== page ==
The other day, someone wrote to me and said:
“Susan: I noticed a typo in your latest e-book. You really need to hire a proofreader. Typos are so unprofessional. I’m disappointed in you. You need to do better.”
That’s the condensed version of the email. The actual version was much, much longer. (For whatever reason, this person has a LOT of intense feelings about typos!)
Oh, and I need to mention… the book she was talking about? It was FREE. As in: zero dollars. A gift. No strings attached. And yet, this person felt compelled to write a lengthy email complaining about… one piddly typo. (Some people have interesting priorities—and maybe a little too much free time on their hands. Just saying.)
This email irked me, and it prompted me to write this little sermon about typos—and other mistakes—and why speed, momentum, and generosity are so much sexier than “perfection.”
Here’s the thing: every month, I publish 4-8 blog posts, I send out 4-8 newsletters like this one, I release 4 podcast episodes, I lead 1-2 webinars, and I often release a new digital magazine, e-book, or some other type of resource as well. All of these materials are free. I want these materials to be enjoyed by anyone, anywhere, with no limitations.
Here’s the other thing: when you’re producing materials in a high volume—like I do—mistakes are going to happen. It’s inevitable. Even with me, my writing coach, and my assistant—three separate people—checking every piece that goes out, occasionally, typos happen. We’re moving fast and we’re human beings, not robots. So yeah. Sometimes “the” gets typed out as “teh” or “th” or “thi,” or there’s a duplicate word, or an unnecessary comma, and you know what? Nobody’s gonna die. It’s a typo, not a fatal medical error.
It’s wonderful to hold yourself to high standards. Hell yes. Absolutely. Aim for the sky. But don’t allow yourself to get stuck in the quicksand of “making it perfect.”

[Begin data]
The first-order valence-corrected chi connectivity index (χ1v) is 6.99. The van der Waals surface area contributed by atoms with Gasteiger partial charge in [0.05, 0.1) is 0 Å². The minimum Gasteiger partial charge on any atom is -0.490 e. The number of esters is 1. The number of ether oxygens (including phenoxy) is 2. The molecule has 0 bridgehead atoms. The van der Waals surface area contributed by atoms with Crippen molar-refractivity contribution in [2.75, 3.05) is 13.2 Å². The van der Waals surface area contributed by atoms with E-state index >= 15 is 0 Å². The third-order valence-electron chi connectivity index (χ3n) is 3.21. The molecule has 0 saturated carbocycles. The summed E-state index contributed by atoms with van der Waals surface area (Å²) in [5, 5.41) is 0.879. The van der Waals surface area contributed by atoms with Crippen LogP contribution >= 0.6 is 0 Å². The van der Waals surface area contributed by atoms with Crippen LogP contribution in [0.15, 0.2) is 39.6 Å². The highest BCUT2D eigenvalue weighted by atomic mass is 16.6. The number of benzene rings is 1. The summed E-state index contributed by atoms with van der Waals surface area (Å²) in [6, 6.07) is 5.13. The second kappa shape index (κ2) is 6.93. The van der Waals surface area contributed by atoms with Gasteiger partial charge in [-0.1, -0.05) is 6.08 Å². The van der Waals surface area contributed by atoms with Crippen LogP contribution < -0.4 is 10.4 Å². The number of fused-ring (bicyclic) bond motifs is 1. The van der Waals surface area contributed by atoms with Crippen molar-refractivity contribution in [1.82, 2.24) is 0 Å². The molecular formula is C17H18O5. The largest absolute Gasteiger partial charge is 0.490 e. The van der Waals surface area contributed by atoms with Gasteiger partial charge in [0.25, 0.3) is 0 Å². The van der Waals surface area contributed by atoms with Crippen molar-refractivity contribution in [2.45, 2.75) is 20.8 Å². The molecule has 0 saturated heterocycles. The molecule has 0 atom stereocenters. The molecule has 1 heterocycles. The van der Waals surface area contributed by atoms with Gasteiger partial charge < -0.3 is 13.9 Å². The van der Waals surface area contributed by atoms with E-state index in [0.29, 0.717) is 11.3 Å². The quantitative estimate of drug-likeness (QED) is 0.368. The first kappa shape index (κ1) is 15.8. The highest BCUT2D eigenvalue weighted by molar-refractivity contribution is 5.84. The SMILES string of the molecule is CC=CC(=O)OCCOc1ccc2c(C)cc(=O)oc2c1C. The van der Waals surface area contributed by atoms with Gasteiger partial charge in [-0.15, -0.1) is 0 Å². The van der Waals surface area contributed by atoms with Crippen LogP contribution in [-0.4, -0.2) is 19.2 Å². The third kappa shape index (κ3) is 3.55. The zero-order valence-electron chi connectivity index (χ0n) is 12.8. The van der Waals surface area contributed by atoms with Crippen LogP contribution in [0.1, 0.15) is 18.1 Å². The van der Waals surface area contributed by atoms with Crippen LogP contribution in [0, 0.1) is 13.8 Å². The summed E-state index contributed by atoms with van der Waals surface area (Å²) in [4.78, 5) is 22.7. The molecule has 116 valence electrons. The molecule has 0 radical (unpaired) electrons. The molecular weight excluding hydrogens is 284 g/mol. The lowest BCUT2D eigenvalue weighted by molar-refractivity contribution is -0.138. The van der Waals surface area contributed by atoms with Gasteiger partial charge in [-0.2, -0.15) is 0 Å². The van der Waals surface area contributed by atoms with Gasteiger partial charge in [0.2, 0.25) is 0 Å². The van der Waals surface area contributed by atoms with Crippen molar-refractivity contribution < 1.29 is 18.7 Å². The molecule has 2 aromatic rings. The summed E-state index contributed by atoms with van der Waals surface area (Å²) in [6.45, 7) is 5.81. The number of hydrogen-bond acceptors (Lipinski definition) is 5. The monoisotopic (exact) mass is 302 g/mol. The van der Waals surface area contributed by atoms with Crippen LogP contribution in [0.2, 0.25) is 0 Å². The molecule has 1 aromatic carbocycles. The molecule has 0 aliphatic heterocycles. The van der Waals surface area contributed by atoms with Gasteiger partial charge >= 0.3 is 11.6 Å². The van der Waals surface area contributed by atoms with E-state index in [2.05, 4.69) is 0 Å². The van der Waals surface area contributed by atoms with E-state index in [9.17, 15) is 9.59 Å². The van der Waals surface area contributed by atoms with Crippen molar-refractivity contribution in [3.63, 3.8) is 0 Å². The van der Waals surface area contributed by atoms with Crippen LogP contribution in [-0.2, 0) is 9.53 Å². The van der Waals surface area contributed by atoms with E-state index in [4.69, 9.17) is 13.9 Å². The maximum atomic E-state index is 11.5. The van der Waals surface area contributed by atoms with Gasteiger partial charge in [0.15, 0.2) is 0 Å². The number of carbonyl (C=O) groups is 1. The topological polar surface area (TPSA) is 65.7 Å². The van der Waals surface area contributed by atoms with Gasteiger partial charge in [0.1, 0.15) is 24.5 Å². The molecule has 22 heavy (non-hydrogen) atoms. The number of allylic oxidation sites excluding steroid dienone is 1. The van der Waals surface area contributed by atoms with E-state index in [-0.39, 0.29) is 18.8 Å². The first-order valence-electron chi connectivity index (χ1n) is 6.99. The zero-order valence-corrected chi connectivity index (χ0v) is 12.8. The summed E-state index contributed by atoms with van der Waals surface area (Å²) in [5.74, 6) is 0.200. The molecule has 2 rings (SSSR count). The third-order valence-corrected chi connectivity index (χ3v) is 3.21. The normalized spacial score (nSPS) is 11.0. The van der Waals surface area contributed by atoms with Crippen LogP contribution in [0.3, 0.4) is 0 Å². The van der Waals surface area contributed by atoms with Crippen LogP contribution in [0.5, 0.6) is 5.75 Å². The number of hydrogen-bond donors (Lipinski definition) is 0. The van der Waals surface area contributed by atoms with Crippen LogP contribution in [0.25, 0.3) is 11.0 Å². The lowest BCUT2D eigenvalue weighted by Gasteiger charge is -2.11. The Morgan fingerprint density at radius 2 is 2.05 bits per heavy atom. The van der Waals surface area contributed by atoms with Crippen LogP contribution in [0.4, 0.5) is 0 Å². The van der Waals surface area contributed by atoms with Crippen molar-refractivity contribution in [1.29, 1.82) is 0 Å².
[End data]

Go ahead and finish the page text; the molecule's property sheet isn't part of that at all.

Do you want your work to be “perfect”? Because if so, you’ll be proofreading, triple-checking, fiddling, editing, and re-working every sentence for the next five years. Or maybe forever.
Or do you want your work to be excellent, helpful, inspiring, and—most importantly—finished? (I vote for finished.)
And hey, if you make a mistake? You’re in good company. Plenty of beloved authors—like Ian Fleming, creator of the James Bond series—have written books that contained typos. Oops. It happens.
During President Obama’s first inauguration ceremony, Chief Justice John Roberts misspoke and said a few words in the wrong order. Doh! Live action typo. They had to “do-over” Obama’s oath. Embarrassing, of course, but Obama was super chill about it. (Just as you’d expect—he’s a gracious guy.)
The cast members on Saturday Night Live make mistakes all the time. Some of their bloopers are cringe-worthy, and some are hilarious. Either way, they move right along to the next scene. There’s no time to fixate and dwell. The show must go on. And because of that attitude, they’ve been able to churn out 42 seasons with over 800 episodes. It’s all about momentum, not perfection.
We’re all human beings. We’re all doing our best. Let’s celebrate each other’s hard work, creativity, generosity, and beautiful accomplishments instead of nit-picking each other—and ourselves—to death.
Lighten up. Work faster. Shake off those unrealistic expectations. As the saying goes, “Perfect is the enemy of done.”
If I was aiming for perfection, seriously, I’d never get anything finished.
I’ll choose momentum over perfection, every time.
P.S. Wanna shake up you writing and create more content with me? Check out my newest program here.